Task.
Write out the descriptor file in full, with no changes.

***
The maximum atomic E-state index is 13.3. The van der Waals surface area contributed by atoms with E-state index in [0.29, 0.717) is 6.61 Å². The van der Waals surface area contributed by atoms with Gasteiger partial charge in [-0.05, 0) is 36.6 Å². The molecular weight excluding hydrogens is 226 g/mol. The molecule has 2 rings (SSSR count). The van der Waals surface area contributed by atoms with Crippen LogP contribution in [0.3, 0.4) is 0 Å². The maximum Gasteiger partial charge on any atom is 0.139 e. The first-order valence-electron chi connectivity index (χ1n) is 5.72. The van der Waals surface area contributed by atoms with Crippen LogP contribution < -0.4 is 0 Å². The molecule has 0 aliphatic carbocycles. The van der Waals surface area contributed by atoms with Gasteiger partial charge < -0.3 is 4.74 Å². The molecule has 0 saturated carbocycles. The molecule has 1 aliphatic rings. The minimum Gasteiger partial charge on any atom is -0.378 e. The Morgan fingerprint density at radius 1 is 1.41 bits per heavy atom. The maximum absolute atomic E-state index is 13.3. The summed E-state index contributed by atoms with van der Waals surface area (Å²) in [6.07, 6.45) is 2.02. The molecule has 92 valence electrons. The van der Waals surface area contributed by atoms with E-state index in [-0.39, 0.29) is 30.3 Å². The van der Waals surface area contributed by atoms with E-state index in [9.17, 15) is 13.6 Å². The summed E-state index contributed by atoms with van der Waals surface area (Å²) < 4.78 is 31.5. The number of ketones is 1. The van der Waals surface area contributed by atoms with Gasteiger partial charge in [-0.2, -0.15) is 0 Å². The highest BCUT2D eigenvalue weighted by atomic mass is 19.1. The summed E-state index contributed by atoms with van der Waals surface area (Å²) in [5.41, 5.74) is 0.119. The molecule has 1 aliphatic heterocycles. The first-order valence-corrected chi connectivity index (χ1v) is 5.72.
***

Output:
The maximum atomic E-state index is 13.3. The van der Waals surface area contributed by atoms with E-state index in [0.29, 0.717) is 6.61 Å². The van der Waals surface area contributed by atoms with Gasteiger partial charge in [-0.05, 0) is 36.6 Å². The molecular weight excluding hydrogens is 226 g/mol. The molecule has 2 rings (SSSR count). The van der Waals surface area contributed by atoms with Crippen LogP contribution in [0.3, 0.4) is 0 Å². The maximum Gasteiger partial charge on any atom is 0.139 e. The first-order valence-electron chi connectivity index (χ1n) is 5.72. The van der Waals surface area contributed by atoms with Crippen LogP contribution < -0.4 is 0 Å². The molecule has 0 aliphatic carbocycles. The van der Waals surface area contributed by atoms with Gasteiger partial charge < -0.3 is 4.74 Å². The molecule has 0 saturated carbocycles. The molecule has 1 aliphatic rings. The minimum Gasteiger partial charge on any atom is -0.378 e. The Morgan fingerprint density at radius 1 is 1.41 bits per heavy atom. The maximum absolute atomic E-state index is 13.3. The summed E-state index contributed by atoms with van der Waals surface area (Å²) in [6.07, 6.45) is 2.02. The molecule has 92 valence electrons. The van der Waals surface area contributed by atoms with E-state index in [-0.39, 0.29) is 30.3 Å². The van der Waals surface area contributed by atoms with E-state index in [9.17, 15) is 13.6 Å². The summed E-state index contributed by atoms with van der Waals surface area (Å²) < 4.78 is 31.5. The number of ketones is 1. The van der Waals surface area contributed by atoms with Gasteiger partial charge in [-0.2, -0.15) is 0 Å². The highest BCUT2D eigenvalue weighted by atomic mass is 19.1. The summed E-state index contributed by atoms with van der Waals surface area (Å²) in [5.41, 5.74) is 0.119. The molecule has 1 aliphatic heterocycles. The first-order valence-corrected chi connectivity index (χ1v) is 5.72.